Monday, 18 June 2012

Linkin Park-A look at the timeline

Every LP fan is looking forward to the big event-the release of “Living Things”. Despite their disappointment on the past couple of albums, the release is a thing of excitement. Will this album make up for all the “We liked the Linkin Park of Hybrid theory (HT) and Meteora better” fans? What was in their first couple of albums that the fans seem to lack in their later ones?

I go back to the time I first listened to an LP song: ‘Numb’, from Meteora. It was the first time for a lot of other things as well-I listened to a tinge of rap, to some screaming, some electronic music-all for the first time. The best part, all of this came with a beautiful set of down-to-earth lyrics.

All the songs I’d heard before this one were majorly themed around romance. And, I was thinking of ‘Numb’ the same way. (Except for a few lines, you could actually correlate the lyrics with a breakup) The bigger surprise for the early-teen I was then, came when I saw the video. How the whole idea did not fantasize things, dealt with a common problem with some great music. And definitely to mention, an Indian’s idea of a DECENT video!

These were the factors that made LP a hit: great lyrics (In the end’s was one of their best); beautifully contrasting voices and styles of Chester Bennington and Mike Shinoda; no annoyingly unrelated swearing (Though the trend was broken in a song in ‘A thousand suns’); their painstaking efforts in making an awesome, creative video. If I ever had to deal with a teenage kid, I’d suggest him/her to start listening to LP’s-their songs are tailor made for them, no nonsense stuff, guiding and revelatory,with a desired punch.

But for adults? There was a problem: the problem the band has been facing in their last few albums. The music culture of the west tends to categorize the artists; and they expect them to hold on to it. (Unlike in India where the album makers are less and the most influential music directors HAVE to try different styles.) LP was tagged to be Nu metal in the beginning of their career. But they tried everything on their albums-rock, metal, alternative, close-to-pop…They even split teams on worked on ‘Fort Minor’ and ‘Dead by sunrise’ only to realise that it was their contrasting unison that gave better results. And, this was the problem. They did not stick to what was assigned but were experimenting: a venture that appealed me personally but contradicted the opinion of various other fans across the world.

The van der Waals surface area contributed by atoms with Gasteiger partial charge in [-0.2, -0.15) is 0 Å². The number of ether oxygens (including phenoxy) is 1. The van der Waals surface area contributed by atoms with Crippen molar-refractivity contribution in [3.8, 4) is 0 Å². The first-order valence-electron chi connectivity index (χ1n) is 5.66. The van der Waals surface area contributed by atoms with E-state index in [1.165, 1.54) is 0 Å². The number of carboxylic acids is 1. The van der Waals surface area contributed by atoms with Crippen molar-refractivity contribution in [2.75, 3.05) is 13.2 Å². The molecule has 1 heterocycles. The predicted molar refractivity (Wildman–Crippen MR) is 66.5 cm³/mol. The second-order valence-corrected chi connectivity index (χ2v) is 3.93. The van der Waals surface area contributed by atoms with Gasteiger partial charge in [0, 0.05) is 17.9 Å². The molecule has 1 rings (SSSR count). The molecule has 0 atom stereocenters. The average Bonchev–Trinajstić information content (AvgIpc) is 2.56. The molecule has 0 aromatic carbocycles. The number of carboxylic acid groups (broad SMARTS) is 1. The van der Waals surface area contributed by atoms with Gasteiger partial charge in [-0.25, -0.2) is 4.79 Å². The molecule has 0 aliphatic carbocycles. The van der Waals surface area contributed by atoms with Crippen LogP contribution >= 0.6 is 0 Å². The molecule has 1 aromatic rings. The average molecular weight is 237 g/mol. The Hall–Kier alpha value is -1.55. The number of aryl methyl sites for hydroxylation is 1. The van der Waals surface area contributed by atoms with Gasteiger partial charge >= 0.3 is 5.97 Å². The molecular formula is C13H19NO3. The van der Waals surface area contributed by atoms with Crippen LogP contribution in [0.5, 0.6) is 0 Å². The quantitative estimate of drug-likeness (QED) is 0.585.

Coming back to “Living Things”, their first single ‘Burn it down’ is doing pretty good on the charts. They’ve given a streak of the HT experience to their new experiment-thus welcomed more. Though not as surprising as ‘Catalyst’ from their previous album (where they had evolved into something totally different), it still holds some surprises. They’ve let go of their trend of having a small part of instrumentals in the middle of the song (unique to ‘A thousand suns’)-you don’t find it in this single. But nonetheless, it was nice. Mike does a good job with the rap, but the lyrics are not great. The rhyme appears to be unnecessarily inserted. (They’ve come up with some incredible lyrics in the past without the need of rhyme in it. But we can’t deny the fact that they also have given some more incredible rhyming lyrics) All of these are easily forgiven when compared to the error that bothers most critics-the chorus. The contrasting voices of the lead singers don’t go hand in hand when it comes to the chorus and is the major let down.


But still I tend to like the song especially after their performance at the Bill board. http://www.youtube.com/watch?v=AMrA3mDVFMQ&feature=relatedYou listen to their live performances of some song of ‘A thousand suns’, you’ll easily realise how much their singing has undergone the digital modification. But this song ‘Burn it down’ showcases the actual ability of the singers and thus burns down the entire dilemma on Chester and Mike’s singing skills the world had had. (Chester was able to do it even with the highly acclaimed ‘Rolling in the deep’ cover)

Now, the video part- LP has developed itself to some high quality graphics and better themes over the years. One cannot deny the advent of metallic shades and blue hues in the videos-and yeah, a small, almost invisible Japanese influence, thanks to Mike Shinoda. (I couldn’t avoid but relate a segment of ‘Burning in the skies’ to Michael Kenji Shinoda aka Mike’s family story) The video of ‘Burn it down’ was shot in a day (!) and thus a trend breaker for LP who usually puts in the same amount of time and effort into their videos as into their music.

Did they compromise on the quality? The video is great-the ambience and the effects are great. (Specially, the parts that are good enough to be screenshots) But, Chester’s cheesy movements in the beginning of the video-err… wasn’t expecting that buddy. Having seen him fierce, this reminded me of the video of ‘Paper cut’ where he was jumping around a little ridiculously. But still, DJ Joe Hahn does a good job with the direction.

 ‘Burn it down’ has given a head start for ‘Living things’. LP seems to have considered the plea of their disappointed fans (not me) and have tried including some elements. Let’s see if they park some awards.



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